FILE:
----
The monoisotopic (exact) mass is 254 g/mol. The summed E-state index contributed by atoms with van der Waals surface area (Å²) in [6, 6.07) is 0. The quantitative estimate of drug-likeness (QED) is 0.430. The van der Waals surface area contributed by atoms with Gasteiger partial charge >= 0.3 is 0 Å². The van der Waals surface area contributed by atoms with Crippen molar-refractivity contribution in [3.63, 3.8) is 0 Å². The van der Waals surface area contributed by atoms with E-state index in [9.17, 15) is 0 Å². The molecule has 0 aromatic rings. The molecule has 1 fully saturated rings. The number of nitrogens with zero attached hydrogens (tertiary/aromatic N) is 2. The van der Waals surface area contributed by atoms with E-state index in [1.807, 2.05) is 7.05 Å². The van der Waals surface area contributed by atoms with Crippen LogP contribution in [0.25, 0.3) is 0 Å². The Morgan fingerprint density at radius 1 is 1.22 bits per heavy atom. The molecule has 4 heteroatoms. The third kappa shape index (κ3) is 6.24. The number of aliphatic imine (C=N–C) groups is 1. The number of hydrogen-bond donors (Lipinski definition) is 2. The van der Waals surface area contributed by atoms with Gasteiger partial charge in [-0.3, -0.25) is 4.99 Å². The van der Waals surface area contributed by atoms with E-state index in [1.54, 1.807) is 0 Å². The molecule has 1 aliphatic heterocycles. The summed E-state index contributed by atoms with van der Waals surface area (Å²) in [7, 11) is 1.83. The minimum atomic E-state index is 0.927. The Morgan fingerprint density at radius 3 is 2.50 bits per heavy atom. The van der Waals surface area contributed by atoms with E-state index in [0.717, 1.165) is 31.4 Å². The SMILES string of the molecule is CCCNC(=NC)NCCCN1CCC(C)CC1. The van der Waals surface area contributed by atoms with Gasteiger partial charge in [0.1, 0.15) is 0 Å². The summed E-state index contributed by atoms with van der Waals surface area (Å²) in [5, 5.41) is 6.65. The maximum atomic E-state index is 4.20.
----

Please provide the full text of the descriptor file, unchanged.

The monoisotopic (exact) mass is 254 g/mol. The summed E-state index contributed by atoms with van der Waals surface area (Å²) in [6, 6.07) is 0. The quantitative estimate of drug-likeness (QED) is 0.430. The van der Waals surface area contributed by atoms with Gasteiger partial charge >= 0.3 is 0 Å². The van der Waals surface area contributed by atoms with Crippen molar-refractivity contribution in [3.63, 3.8) is 0 Å². The van der Waals surface area contributed by atoms with E-state index in [9.17, 15) is 0 Å². The molecule has 0 aromatic rings. The molecule has 1 fully saturated rings. The number of nitrogens with zero attached hydrogens (tertiary/aromatic N) is 2. The van der Waals surface area contributed by atoms with E-state index in [1.807, 2.05) is 7.05 Å². The van der Waals surface area contributed by atoms with Crippen LogP contribution in [0.25, 0.3) is 0 Å². The Morgan fingerprint density at radius 1 is 1.22 bits per heavy atom. The molecule has 4 heteroatoms. The third kappa shape index (κ3) is 6.24. The number of aliphatic imine (C=N–C) groups is 1. The number of hydrogen-bond donors (Lipinski definition) is 2. The van der Waals surface area contributed by atoms with Gasteiger partial charge in [-0.3, -0.25) is 4.99 Å². The van der Waals surface area contributed by atoms with E-state index in [1.54, 1.807) is 0 Å². The molecule has 1 aliphatic heterocycles. The summed E-state index contributed by atoms with van der Waals surface area (Å²) in [7, 11) is 1.83. The minimum atomic E-state index is 0.927. The Morgan fingerprint density at radius 3 is 2.50 bits per heavy atom. The van der Waals surface area contributed by atoms with E-state index in [0.717, 1.165) is 31.4 Å². The SMILES string of the molecule is CCCNC(=NC)NCCCN1CCC(C)CC1. The van der Waals surface area contributed by atoms with Gasteiger partial charge in [0.1, 0.15) is 0 Å². The summed E-state index contributed by atoms with van der Waals surface area (Å²) in [5, 5.41) is 6.65. The maximum atomic E-state index is 4.20.